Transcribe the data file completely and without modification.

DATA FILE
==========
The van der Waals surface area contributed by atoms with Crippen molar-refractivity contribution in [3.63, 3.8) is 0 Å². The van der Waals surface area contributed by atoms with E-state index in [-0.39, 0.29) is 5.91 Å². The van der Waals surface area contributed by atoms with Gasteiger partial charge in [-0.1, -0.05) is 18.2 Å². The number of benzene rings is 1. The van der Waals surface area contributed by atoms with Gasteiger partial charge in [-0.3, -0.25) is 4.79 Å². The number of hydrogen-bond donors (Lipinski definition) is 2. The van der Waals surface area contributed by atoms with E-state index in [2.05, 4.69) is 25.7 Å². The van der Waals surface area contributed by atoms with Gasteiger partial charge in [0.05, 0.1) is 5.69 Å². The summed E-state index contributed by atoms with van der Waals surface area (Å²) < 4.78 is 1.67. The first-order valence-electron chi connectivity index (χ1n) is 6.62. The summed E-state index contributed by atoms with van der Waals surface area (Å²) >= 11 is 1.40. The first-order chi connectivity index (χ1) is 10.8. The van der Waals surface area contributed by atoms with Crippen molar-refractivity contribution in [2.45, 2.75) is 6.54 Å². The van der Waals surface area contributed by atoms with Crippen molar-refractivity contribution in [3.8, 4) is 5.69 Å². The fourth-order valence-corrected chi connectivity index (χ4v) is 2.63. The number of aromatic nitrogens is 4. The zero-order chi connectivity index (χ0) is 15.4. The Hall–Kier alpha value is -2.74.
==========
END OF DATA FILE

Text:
The van der Waals surface area contributed by atoms with Crippen molar-refractivity contribution in [3.63, 3.8) is 0 Å². The van der Waals surface area contributed by atoms with E-state index in [-0.39, 0.29) is 5.91 Å². The van der Waals surface area contributed by atoms with Gasteiger partial charge in [-0.1, -0.05) is 18.2 Å². The number of benzene rings is 1. The van der Waals surface area contributed by atoms with Gasteiger partial charge in [-0.3, -0.25) is 4.79 Å². The number of hydrogen-bond donors (Lipinski definition) is 2. The van der Waals surface area contributed by atoms with E-state index in [2.05, 4.69) is 25.7 Å². The van der Waals surface area contributed by atoms with Gasteiger partial charge in [0.05, 0.1) is 5.69 Å². The summed E-state index contributed by atoms with van der Waals surface area (Å²) < 4.78 is 1.67. The first-order valence-electron chi connectivity index (χ1n) is 6.62. The summed E-state index contributed by atoms with van der Waals surface area (Å²) >= 11 is 1.40. The first-order chi connectivity index (χ1) is 10.8. The van der Waals surface area contributed by atoms with Crippen molar-refractivity contribution in [2.45, 2.75) is 6.54 Å². The van der Waals surface area contributed by atoms with Crippen molar-refractivity contribution in [3.8, 4) is 5.69 Å². The fourth-order valence-corrected chi connectivity index (χ4v) is 2.63. The number of aromatic nitrogens is 4. The zero-order chi connectivity index (χ0) is 15.4. The Hall–Kier alpha value is -2.74.